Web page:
An LPL Financial Research

Market Update
February 12, 2008

Anthony Valeri, CFA
Senior Vice President, Fixed Income Strategist LPL Financial

Bank Loan Market Update
• The bank loan (a.k.a floating rate) market has surprised investors as one of the worst performing Fixed Income asset classes. January marked the second worst monthly performance on record and weakness has continued into February, with the market down nearly 3%. As of February 8, the average bank loan price declined to 88.2 according to Lehman data, nearly 3 points below the record low price of 92 set in 2002. Particularly noteworthy, bank loans, despite being a more conservative and less volatile asset class, have underperformed both high yield bonds and equities since mid-January.

...the average bank loan price declined to 88.2 according to Lehman data, nearly 3 points below the record low price of 92 set in 2002.

• Heightened investor risk aversion, an increase in defaults, a sharp drop in the London Interbank Offered Rate (LIbOR), and massive supply demand imbalance have all factored into dismal recent performance. • Although we do not expect a rebound in coming months we would encourage existing investors to hold bank loan investments and not sell at overly depressed prices. Current bank loan prices imply a double-digit default rate, which would exceed the prior default peak of 8% witnessed in early 2001. In fact, we would argue that the asset class is attractive for long-term investors who can withstand near-term turbulence. bank loans pay off at par (100) and have historically averaged 3 years to do so. The current yield of LIbOR + 6.0%, 1.5% above the prior peak in yield spreads, coupled with substantial discounts to par value presents an attractive risk/return opportunity. Current market January marked the second worst monthly performance on record (July 2007 being the worst) as weakness has continued into February, with the Lehman brothers US High Yield Loan Index down 2.7% in just one week. Particularly noteworthy is that bank loans, despite being a more conservative and less volatile asset class, have underperformed both high yield bonds and equities since mid-January. bank loans also have first claim on company assets ahead of high yield bond debt holders which in turn rank ahead of equity holders. This suggests other factors are at work which we discuss further below. Poor performance dating back to July has come even though fundamentals remain relatively healthy. Defaults did increase in January to 1.4% but remain below the 2.8% historical average. At an average price of 88, the bank loan market is pricing in a double-digit default rate. A price of 88 means that an investor should expect to lose 12% of par value (100) or 12 cents of every dollar invested. In the event of default, bank loan recovery rates have historically averaged 70% of par, but dropped to a low of 57% in 2002. Assuming a recession-like 55% recovery rate, this implies the market is expecting a default rate of 26% (26% x 45% loss = 88 dollar price). by means of reference, the historical peak for defaults occurred in 2001 reaching 8%. S&P stated it conservatively estimates the current “risk premium” in the market at 10%. So while investors debate whether a recession is coming or underway, the bank loan market has more than priced it in.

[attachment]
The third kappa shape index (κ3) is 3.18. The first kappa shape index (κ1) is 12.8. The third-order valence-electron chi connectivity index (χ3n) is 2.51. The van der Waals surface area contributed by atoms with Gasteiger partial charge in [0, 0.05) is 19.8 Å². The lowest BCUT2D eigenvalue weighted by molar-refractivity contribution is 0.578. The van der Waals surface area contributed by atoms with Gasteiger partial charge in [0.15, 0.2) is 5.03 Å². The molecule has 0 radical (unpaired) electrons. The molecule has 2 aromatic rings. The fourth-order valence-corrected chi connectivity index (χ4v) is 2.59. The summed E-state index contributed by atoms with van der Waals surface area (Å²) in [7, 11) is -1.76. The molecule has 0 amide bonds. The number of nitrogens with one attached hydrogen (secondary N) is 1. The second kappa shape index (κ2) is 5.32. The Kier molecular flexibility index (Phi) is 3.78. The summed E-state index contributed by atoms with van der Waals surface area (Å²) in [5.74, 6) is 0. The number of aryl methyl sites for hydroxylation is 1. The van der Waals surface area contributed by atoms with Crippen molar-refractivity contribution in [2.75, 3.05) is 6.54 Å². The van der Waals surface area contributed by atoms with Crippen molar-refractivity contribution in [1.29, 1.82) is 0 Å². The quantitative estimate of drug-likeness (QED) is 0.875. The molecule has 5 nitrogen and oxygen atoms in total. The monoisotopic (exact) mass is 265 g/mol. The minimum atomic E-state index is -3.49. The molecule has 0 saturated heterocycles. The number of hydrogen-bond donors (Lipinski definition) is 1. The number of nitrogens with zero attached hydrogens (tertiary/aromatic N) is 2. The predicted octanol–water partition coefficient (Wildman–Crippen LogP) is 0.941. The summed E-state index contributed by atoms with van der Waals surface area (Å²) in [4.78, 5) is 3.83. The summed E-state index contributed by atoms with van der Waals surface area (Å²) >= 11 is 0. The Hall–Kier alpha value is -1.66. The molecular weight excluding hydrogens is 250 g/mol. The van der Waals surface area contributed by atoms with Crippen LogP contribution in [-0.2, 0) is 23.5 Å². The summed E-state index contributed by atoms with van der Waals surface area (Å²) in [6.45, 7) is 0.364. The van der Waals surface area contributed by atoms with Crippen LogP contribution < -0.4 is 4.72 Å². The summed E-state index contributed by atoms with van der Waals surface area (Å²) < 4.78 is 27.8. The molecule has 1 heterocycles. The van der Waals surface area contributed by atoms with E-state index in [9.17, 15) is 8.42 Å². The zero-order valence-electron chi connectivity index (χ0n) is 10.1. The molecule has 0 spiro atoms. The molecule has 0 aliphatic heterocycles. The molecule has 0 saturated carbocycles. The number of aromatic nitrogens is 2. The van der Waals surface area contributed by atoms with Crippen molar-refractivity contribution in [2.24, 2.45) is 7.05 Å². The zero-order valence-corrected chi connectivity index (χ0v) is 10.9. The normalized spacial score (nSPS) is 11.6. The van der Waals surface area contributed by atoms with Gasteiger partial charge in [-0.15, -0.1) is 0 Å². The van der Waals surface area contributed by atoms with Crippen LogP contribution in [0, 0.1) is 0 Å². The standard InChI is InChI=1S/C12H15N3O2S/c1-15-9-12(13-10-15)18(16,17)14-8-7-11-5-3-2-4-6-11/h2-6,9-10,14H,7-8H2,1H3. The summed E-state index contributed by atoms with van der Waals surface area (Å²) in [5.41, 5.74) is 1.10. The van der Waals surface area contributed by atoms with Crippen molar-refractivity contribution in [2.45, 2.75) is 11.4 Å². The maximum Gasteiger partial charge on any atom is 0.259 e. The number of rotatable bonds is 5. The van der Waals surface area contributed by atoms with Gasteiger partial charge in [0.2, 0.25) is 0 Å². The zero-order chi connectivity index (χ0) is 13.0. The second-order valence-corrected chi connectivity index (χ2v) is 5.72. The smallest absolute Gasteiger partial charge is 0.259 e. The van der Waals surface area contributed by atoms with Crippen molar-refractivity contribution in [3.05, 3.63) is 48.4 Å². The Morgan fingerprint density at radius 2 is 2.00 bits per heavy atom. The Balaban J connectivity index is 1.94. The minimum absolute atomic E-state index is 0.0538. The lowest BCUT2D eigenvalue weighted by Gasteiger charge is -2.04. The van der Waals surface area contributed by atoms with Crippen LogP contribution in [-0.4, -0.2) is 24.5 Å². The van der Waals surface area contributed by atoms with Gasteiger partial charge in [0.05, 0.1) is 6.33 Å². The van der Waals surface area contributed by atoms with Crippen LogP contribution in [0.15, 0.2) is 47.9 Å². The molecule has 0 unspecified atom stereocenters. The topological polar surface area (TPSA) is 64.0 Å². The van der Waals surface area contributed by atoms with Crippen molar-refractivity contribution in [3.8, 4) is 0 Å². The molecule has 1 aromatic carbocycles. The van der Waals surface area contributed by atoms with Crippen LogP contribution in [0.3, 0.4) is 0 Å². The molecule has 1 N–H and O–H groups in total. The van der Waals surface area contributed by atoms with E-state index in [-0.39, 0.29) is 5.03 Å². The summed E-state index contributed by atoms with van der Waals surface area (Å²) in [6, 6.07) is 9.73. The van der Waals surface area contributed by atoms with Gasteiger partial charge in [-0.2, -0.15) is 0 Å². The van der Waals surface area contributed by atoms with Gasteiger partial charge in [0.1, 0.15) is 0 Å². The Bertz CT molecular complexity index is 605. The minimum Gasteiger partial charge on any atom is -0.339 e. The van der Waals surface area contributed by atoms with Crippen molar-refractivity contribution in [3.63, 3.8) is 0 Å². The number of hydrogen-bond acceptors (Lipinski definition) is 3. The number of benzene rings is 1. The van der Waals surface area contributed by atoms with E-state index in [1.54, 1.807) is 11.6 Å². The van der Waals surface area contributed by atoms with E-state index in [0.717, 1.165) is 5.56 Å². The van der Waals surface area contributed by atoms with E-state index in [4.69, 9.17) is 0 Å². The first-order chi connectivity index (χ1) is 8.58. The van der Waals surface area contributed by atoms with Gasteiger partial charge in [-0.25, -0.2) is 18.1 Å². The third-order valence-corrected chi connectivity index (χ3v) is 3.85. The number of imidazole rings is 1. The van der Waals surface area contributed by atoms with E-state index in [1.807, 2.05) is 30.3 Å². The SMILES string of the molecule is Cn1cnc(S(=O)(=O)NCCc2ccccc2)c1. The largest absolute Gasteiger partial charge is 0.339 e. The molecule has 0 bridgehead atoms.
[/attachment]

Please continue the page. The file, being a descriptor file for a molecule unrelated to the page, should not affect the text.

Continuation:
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Current bank loan prices imply a double-digit default rate, which would exceed the prior default peak of 8% witnessed in early 2001.